Physicist and saxophonist Stephon Alexander has argued in his many public lectures and his book The Jazz of Physics that Albert Einstein and John Coltrane had quite a lot in common. Alexander in particular draws our attention to the so-called “Coltrane circle,” which resembles what any musician will recognize as the “Circle of Fifths,” but incorporates Coltrane’s own innovations. Coltrane gave the drawing to saxophonist and professor Yusef Lateef in 1967, who included it in his seminal text, Repository of Scales and Melodic Patterns. Where Lateef, as he writes in his autobiography, sees Coltrane’s music as a “spiritual journey” that “embraced the concerns of a rich tradition of autophysiopsychic music,” Alexander sees “the same geometric principle that motivated Einstein’s” quantum theory.
Neither description seems out of place. Musician and blogger Roel Hollander notes, “Thelonious Monk once said ‘All musicians are subconsciously mathematicians.’ Musicians like John Coltrane though have been very much aware of the mathematics of music and consciously applied it to his works.”
Coltrane was also very much aware of Einstein’s work and liked to talk about it frequently. Musican David Amram remembers the Giant Steps genius telling him he “was trying to do something like that in music.”
Hollander carefully dissects Coltrane’s mathematics in two theory-heavy essays, one generally on Coltrane’s “Music & Geometry” and one specifically on his “Tone Circle.” Coltrane himself had little to say publicly about the intensive theoretical work behind his most famous compositions, probably because he’d rather they speak for themselves. He preferred to express himself philosophically and mystically, drawing equally on his fascination with science and with spiritual traditions of all kinds. Coltrane’s poetic way of speaking has left his musical interpreters with a wide variety of ways to look at his Circle, as jazz musician Corey Mwamba discovered when he informally polled several other players on Facebook. Clarinetist Arun Ghosh, for example, saw in Coltrane’s “mathematical principles” a “musical system that connected with The Divine.” It’s a system, he opined, that “feels quite Islamic to me.”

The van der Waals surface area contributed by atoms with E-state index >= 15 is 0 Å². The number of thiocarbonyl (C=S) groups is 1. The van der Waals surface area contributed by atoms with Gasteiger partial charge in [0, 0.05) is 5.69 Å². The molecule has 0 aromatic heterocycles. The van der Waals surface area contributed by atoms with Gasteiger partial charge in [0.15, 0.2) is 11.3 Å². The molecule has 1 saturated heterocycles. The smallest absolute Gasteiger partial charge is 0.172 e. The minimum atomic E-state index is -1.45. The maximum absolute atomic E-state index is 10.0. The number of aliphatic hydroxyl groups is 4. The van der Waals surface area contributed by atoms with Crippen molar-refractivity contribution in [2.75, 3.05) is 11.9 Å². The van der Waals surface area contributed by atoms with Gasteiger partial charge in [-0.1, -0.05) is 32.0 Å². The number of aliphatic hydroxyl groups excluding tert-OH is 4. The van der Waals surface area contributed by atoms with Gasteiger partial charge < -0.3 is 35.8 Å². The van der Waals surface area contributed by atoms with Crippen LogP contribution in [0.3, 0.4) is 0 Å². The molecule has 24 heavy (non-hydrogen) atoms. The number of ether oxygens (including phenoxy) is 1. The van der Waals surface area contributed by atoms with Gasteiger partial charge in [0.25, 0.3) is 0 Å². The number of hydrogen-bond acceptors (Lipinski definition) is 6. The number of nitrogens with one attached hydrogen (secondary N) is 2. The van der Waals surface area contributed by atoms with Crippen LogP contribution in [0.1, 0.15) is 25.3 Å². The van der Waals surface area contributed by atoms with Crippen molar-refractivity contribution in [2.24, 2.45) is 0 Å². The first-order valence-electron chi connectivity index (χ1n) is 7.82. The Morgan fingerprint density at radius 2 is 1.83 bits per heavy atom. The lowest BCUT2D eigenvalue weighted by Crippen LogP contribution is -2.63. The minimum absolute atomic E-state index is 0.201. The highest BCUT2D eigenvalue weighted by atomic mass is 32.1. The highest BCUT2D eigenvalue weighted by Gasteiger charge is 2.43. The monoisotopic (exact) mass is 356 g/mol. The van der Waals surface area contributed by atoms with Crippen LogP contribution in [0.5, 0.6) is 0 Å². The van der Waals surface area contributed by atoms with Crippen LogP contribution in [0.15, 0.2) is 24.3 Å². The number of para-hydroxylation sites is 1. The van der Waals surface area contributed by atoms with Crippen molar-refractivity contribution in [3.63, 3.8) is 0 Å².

Lateef agreed, and there may be few who understood Coltrane’s method better than he did. He studied closely with Coltrane for years, and has been remembered since his death in 2013 as a peer and even a mentor, especially in his ecumenical embrace of theory and music from around the world. Lateef even argued that Coltrane’s late-in-life masterpiece A Love Supreme might have been titled “Allah Supreme” were it not for fear of “political backlash.” Some may find the claim tendentious, but what we see in the wide range of responses to Coltrane’s musical theory, so well encapsulated in the drawing above, is that his recognition, as Lateef writes, of the “structures of music” was as much for him about scientific discovery as it was religious experience. Both for him were intuitive processes that “came into existence,” writes Lateef, “in the mind of the musician through abstraction from experience.”